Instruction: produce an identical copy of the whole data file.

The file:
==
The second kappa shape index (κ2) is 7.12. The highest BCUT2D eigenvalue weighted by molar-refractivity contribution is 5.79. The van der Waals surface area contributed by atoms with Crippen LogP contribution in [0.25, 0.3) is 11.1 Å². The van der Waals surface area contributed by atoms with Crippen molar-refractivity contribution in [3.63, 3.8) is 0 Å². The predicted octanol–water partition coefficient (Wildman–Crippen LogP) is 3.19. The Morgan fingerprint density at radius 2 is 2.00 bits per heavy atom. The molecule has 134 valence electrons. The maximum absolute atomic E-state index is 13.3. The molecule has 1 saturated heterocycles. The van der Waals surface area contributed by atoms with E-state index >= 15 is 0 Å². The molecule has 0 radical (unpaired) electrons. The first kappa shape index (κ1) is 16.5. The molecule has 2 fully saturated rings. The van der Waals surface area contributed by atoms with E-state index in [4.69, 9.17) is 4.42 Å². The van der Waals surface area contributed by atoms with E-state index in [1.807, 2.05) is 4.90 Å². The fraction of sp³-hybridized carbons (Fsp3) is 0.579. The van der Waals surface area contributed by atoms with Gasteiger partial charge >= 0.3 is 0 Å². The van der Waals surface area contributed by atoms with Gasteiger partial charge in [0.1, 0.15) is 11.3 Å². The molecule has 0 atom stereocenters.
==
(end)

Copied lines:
The second kappa shape index (κ2) is 7.12. The highest BCUT2D eigenvalue weighted by molar-refractivity contribution is 5.79. The van der Waals surface area contributed by atoms with Crippen LogP contribution in [0.25, 0.3) is 11.1 Å². The van der Waals surface area contributed by atoms with Crippen molar-refractivity contribution in [3.63, 3.8) is 0 Å². The predicted octanol–water partition coefficient (Wildman–Crippen LogP) is 3.19. The Morgan fingerprint density at radius 2 is 2.00 bits per heavy atom. The molecule has 134 valence electrons. The maximum absolute atomic E-state index is 13.3. The molecule has 1 saturated heterocycles. The van der Waals surface area contributed by atoms with E-state index >= 15 is 0 Å². The molecule has 0 radical (unpaired) electrons. The first kappa shape index (κ1) is 16.5. The molecule has 2 fully saturated rings. The van der Waals surface area contributed by atoms with E-state index in [4.69, 9.17) is 4.42 Å². The van der Waals surface area contributed by atoms with E-state index in [1.807, 2.05) is 4.90 Å². The fraction of sp³-hybridized carbons (Fsp3) is 0.579. The van der Waals surface area contributed by atoms with Gasteiger partial charge >= 0.3 is 0 Å². The van der Waals surface area contributed by atoms with Gasteiger partial charge in [0.1, 0.15) is 11.3 Å². The molecule has 0 atom stereocenters.